Monday night I was a part of something I thought I would never be a part of. Rob’s grandma Betty, his last living grandparent, was in the hospital for the third day and was not doing well. We were told to get over there as soon as possible to say goodbye. When we arrived the rest of the family, minus Chris, Rob’s brother, and his wife and son, were there. And so was Betty. There she was on that hospital bed limp, pale, mouth open without her teeth, and hooked up to morphine to keep her comfortable.
But it wasn’t her. Betty always made sure her hair and makeup were done and her nails were painted pink. And her glasses. She wasn’t wearing her glasses. She would’ve hated to be seen like that. Anyone would.
We sat around her bed chatting, telling stories, and as time went on her already shallow breaths became fewer and more shallow. And then her chest stopped moving. I nudged Rob a few times. Everyone was still talking. The nurse came in and checked for a pulse, listened for a heartbeat. Nothing. She was gone. She snuck out while no one was paying attention. There was no shift in energy, no beeping machines like in the movies. Just like that, gone.
It was expected and so unexpected that when the nurse pronounced her dead everyone was like Oh, ok. Not really sure what to do next.
I found it very interesting and very familiar that right after death we tend to immediately start dealing with the logistics instead of grieving. Planning a funeral, discussing who gets what. But I suppose it’s all part of the grieving process. I remember after my dad died I didn’t cry for like three days and I couldn’t eat and all I could do was focus on planning the memorial and taking care of other people. I saw the same thing in my father in-law and his brothers that night. I felt so bad, and still do. Nobody saw this coming, and I don’t think anyone expected to actually be a part of her death.Grandma Betty was a quiet lady who hated having her photo taken. Hated. I don’t think I have any photos of her smiling, and that’s not to say that she never smiled, because she surely did. Just not in front of a camera. I remember one of the first times I met her was at a holiday dinner, I think. And we ended up playing Uno after dinner and she kicked everybody’s ass. She was known for her stuffing at Thanksgiving, and her fruit salad (which was my favorite!) that she served out of the best bowl. She was never afraid to say what she actually thought and I was (pleasantly) surprised at her sass. I’m so glad she was able to meet not one, but two great-grandchildren. Max may not remember her, but she was a part of his life. I’ll always remember her pink nail polish and her love of cardinals.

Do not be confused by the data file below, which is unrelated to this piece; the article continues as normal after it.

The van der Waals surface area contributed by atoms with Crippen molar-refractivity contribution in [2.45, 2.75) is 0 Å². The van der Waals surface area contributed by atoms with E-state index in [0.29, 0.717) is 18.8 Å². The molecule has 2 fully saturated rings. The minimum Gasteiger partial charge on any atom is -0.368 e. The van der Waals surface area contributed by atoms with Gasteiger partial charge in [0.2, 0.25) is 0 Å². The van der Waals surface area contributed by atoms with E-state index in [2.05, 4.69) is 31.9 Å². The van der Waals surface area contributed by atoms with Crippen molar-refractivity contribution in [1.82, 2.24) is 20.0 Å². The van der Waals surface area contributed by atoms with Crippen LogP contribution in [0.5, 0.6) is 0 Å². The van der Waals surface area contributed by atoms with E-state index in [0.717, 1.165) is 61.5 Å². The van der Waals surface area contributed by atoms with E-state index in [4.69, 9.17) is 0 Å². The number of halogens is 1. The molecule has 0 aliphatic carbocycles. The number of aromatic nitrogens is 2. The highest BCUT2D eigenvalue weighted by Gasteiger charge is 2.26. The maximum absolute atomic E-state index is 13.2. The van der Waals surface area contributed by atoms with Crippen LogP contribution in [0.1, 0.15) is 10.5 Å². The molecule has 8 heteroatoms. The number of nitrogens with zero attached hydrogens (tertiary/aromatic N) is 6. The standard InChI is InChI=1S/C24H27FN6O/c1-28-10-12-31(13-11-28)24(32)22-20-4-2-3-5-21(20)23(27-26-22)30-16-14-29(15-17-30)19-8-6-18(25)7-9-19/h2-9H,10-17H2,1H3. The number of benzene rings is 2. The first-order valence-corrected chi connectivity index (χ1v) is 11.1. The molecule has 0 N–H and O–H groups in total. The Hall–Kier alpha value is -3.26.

We’ll miss you, Betty.